In this POW camp I remember one day when a German electrician who was working on one of the camp light poles in a corner of our compound was electrocuted. We all laughed, clapped and hollered for joy until we were all locked up in our barracks for the rest of the day. Another time the Germans set up a straw gun target in the center of our "D" compound and the guards in the Gun Towers began shooting at it with their powerful machine guns. WOW! There were bullets ricocheting off of the barracks walls outside, most POWs ran into their barracks as I did. This was probably another form of German cruelty and what they had in mind anyway. I also remember another time when there was a dogfight off to the left of us, (fighter planes in combat), and a German fighter plane was shot down in flames. It created a big explosion upon hitting the ground, there was a big column of black smoke from it and you could hear the bullets exploding in the fire. I don't remember seeing a parachute from that downed plane, so the German pilot must have perished in the crash.

As the camp became crowded the Germans built some smaller buildings that they put captured English fliers into, we called them "dog houses", but they were bigger than real doghouses. We had a pretty good electrical storm one-day with some very sharp local lightning bolts and very loud thunder claps too. Some of the lightning struck one of these "Dog Houses" that some English fliers were living in and a couple were electrocuted from this severe local storm and it wounded others in the close by area.

I believe that I received one or two letters, no more than 4 from home while at this Luft IV, I also received a box of either 8 or 10 cartons of cigarettes from my father too. These came in real handy as smoke would fill up the empty feelings in my stomach, it diminished the hunger pains that I had. I now understand that other letters and parcels had been sent to me, but I never received them. Perhaps because of the poor condition of the German rail system by now from the constant bombing by the Americans and English.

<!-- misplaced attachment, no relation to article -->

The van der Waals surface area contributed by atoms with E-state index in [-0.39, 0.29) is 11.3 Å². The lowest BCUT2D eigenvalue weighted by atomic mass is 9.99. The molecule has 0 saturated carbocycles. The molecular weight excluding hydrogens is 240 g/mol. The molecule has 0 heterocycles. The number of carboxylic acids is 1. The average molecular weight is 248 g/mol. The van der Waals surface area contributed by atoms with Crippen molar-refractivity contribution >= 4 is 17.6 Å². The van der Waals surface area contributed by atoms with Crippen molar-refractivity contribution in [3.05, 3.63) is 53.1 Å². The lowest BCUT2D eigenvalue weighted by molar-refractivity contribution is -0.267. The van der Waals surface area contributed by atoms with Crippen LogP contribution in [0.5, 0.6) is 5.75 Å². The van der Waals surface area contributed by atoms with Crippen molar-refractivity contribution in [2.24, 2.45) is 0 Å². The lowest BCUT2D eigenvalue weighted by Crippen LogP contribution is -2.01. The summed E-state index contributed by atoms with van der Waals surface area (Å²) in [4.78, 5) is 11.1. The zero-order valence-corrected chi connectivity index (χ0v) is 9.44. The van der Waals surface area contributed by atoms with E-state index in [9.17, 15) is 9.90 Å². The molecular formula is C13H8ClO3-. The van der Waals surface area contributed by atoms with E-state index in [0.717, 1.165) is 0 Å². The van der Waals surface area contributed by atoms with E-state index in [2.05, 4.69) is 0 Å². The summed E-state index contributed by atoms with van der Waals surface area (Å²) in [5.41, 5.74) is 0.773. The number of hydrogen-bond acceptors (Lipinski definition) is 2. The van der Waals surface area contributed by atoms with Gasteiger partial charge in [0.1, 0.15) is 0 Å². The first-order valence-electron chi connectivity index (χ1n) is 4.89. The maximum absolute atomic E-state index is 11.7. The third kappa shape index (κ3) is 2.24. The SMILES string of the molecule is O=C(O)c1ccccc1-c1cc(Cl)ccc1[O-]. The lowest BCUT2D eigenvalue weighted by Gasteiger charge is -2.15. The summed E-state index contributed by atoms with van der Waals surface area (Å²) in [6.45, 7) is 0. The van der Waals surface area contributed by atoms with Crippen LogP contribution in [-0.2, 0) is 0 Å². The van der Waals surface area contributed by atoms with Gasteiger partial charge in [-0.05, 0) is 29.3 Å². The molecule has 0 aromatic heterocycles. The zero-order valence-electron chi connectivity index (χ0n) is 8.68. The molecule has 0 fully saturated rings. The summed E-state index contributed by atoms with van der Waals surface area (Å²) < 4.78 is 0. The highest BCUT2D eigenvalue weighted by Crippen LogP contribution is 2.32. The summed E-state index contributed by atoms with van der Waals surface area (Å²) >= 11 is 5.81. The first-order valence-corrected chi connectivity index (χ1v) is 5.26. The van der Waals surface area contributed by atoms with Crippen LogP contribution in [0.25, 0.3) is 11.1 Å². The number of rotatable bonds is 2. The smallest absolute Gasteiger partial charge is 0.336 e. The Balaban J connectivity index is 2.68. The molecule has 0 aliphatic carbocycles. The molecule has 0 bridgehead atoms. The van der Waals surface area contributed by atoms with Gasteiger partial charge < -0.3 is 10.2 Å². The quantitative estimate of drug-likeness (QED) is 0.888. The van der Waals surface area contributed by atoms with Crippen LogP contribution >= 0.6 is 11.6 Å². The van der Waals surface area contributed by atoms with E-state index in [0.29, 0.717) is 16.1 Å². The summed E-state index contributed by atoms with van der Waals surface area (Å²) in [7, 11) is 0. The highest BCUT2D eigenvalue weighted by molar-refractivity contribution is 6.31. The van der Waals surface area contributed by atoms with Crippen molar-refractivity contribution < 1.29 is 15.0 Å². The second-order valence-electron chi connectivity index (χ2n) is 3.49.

The Americans would bomb during the daylight and the English would bomb at night. So you can imagine what the destruction must have been. Railroad marshaling yards were prime targets, as well as plane factories, ball bearing factories and oil refineries. I believe that the Polesti Oil Refineries in Romania were bombed at least 17 times by the Americans throughout the war, until the Russians over-ran them.

As more captured airmen were brought into Luft IV we started to get quite crowded. Where each room in the POW barracks which were designed to hold 16 men, there were now up to 24 to men in each room near the end. Every time a bomber went down due to enemy fire it meant 10 more men, as that was the size of each crew. We had to sleep 3 to each bunk, some on the table and benches and the rest on the floor. We took turns by alternating where we slept each night so that every body had the same equal hardships. That is being crowded, believe me, it certainly was no picnic or a camping trip, as some would lead you to believe either. This is probably why I still hate crowds more than 51 years later. Then in January of 1945 we began to hear the big artillery of the Russians again as their march westward was getting close again. Flashes of the artillery could be seen through the cracks in the window shutters at night. We were hoping that they would over-run the camp so that we could be free again after so long a time. Wouldn't that of been nice? Well, again maybe not so nice as I have heard that there are still American Prisoners of War that the Russians received and were not heard from again???

The Forced Death March